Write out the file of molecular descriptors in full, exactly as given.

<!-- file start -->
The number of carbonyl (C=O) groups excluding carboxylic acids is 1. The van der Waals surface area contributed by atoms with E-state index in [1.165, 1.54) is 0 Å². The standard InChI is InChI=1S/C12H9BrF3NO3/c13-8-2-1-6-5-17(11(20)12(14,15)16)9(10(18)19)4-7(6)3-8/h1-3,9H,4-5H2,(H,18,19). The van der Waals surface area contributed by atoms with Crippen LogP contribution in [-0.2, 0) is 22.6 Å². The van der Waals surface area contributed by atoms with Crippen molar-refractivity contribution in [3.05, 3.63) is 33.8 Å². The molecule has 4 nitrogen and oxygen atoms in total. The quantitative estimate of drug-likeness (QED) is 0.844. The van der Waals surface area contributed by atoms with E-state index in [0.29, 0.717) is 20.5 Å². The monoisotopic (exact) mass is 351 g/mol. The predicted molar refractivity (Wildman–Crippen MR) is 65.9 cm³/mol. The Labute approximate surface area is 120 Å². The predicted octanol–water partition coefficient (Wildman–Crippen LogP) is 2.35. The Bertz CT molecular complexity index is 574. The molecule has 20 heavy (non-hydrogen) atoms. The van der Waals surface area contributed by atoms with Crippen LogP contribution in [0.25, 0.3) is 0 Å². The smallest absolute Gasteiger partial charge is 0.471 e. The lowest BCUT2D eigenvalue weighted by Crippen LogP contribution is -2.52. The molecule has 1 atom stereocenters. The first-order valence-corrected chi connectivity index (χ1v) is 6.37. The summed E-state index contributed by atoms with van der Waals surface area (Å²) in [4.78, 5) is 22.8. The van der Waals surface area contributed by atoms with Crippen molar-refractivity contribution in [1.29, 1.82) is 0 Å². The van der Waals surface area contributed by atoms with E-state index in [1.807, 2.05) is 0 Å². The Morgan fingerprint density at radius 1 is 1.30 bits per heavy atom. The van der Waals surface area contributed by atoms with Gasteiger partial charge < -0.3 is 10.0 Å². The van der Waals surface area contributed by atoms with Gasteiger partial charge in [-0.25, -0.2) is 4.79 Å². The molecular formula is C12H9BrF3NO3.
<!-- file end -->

The number of carbonyl (C=O) groups excluding carboxylic acids is 1. The van der Waals surface area contributed by atoms with E-state index in [1.165, 1.54) is 0 Å². The standard InChI is InChI=1S/C12H9BrF3NO3/c13-8-2-1-6-5-17(11(20)12(14,15)16)9(10(18)19)4-7(6)3-8/h1-3,9H,4-5H2,(H,18,19). The van der Waals surface area contributed by atoms with Crippen LogP contribution in [-0.2, 0) is 22.6 Å². The van der Waals surface area contributed by atoms with Crippen molar-refractivity contribution in [3.05, 3.63) is 33.8 Å². The molecule has 4 nitrogen and oxygen atoms in total. The quantitative estimate of drug-likeness (QED) is 0.844. The van der Waals surface area contributed by atoms with E-state index in [0.29, 0.717) is 20.5 Å². The monoisotopic (exact) mass is 351 g/mol. The predicted molar refractivity (Wildman–Crippen MR) is 65.9 cm³/mol. The Labute approximate surface area is 120 Å². The predicted octanol–water partition coefficient (Wildman–Crippen LogP) is 2.35. The Bertz CT molecular complexity index is 574. The molecule has 20 heavy (non-hydrogen) atoms. The van der Waals surface area contributed by atoms with Crippen LogP contribution in [0.25, 0.3) is 0 Å². The smallest absolute Gasteiger partial charge is 0.471 e. The lowest BCUT2D eigenvalue weighted by Crippen LogP contribution is -2.52. The molecule has 1 atom stereocenters. The first-order valence-corrected chi connectivity index (χ1v) is 6.37. The summed E-state index contributed by atoms with van der Waals surface area (Å²) in [4.78, 5) is 22.8. The van der Waals surface area contributed by atoms with Crippen molar-refractivity contribution in [1.29, 1.82) is 0 Å². The van der Waals surface area contributed by atoms with E-state index in [1.807, 2.05) is 0 Å². The Morgan fingerprint density at radius 1 is 1.30 bits per heavy atom. The van der Waals surface area contributed by atoms with Gasteiger partial charge < -0.3 is 10.0 Å². The van der Waals surface area contributed by atoms with Gasteiger partial charge in [-0.25, -0.2) is 4.79 Å². The molecular formula is C12H9BrF3NO3.